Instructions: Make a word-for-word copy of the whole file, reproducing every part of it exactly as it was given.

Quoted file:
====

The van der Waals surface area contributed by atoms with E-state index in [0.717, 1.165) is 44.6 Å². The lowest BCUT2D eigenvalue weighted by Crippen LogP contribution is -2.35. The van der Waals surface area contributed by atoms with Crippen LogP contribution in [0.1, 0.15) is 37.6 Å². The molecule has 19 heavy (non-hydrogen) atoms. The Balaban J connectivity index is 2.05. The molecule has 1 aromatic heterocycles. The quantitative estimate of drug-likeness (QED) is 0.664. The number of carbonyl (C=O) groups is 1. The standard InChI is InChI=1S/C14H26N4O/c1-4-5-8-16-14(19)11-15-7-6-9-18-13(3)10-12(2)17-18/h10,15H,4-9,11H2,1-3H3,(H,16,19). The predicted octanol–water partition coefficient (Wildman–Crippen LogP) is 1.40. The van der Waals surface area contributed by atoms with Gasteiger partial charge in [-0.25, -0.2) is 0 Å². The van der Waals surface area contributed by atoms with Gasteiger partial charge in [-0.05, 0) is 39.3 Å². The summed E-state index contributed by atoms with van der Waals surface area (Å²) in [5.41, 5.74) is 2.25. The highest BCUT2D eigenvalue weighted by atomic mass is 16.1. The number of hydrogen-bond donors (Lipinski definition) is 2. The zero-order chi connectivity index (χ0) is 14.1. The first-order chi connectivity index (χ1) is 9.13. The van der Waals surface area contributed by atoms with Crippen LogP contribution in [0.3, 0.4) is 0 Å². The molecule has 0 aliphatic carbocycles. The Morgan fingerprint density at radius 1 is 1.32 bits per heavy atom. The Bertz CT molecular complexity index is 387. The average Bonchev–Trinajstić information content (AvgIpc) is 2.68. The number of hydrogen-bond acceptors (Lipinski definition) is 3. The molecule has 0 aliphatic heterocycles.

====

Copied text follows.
The van der Waals surface area contributed by atoms with E-state index in [0.717, 1.165) is 44.6 Å². The lowest BCUT2D eigenvalue weighted by Crippen LogP contribution is -2.35. The van der Waals surface area contributed by atoms with Crippen LogP contribution in [0.1, 0.15) is 37.6 Å². The molecule has 19 heavy (non-hydrogen) atoms. The Balaban J connectivity index is 2.05. The molecule has 1 aromatic heterocycles. The quantitative estimate of drug-likeness (QED) is 0.664. The number of carbonyl (C=O) groups is 1. The standard InChI is InChI=1S/C14H26N4O/c1-4-5-8-16-14(19)11-15-7-6-9-18-13(3)10-12(2)17-18/h10,15H,4-9,11H2,1-3H3,(H,16,19). The predicted octanol–water partition coefficient (Wildman–Crippen LogP) is 1.40. The van der Waals surface area contributed by atoms with Gasteiger partial charge in [-0.25, -0.2) is 0 Å². The van der Waals surface area contributed by atoms with Gasteiger partial charge in [-0.05, 0) is 39.3 Å². The summed E-state index contributed by atoms with van der Waals surface area (Å²) in [5.41, 5.74) is 2.25. The highest BCUT2D eigenvalue weighted by atomic mass is 16.1. The number of hydrogen-bond donors (Lipinski definition) is 2. The zero-order chi connectivity index (χ0) is 14.1. The first-order chi connectivity index (χ1) is 9.13. The van der Waals surface area contributed by atoms with Crippen LogP contribution in [0.3, 0.4) is 0 Å². The molecule has 0 aliphatic carbocycles. The Morgan fingerprint density at radius 1 is 1.32 bits per heavy atom. The Bertz CT molecular complexity index is 387. The average Bonchev–Trinajstić information content (AvgIpc) is 2.68. The number of hydrogen-bond acceptors (Lipinski definition) is 3. The molecule has 0 aliphatic heterocycles.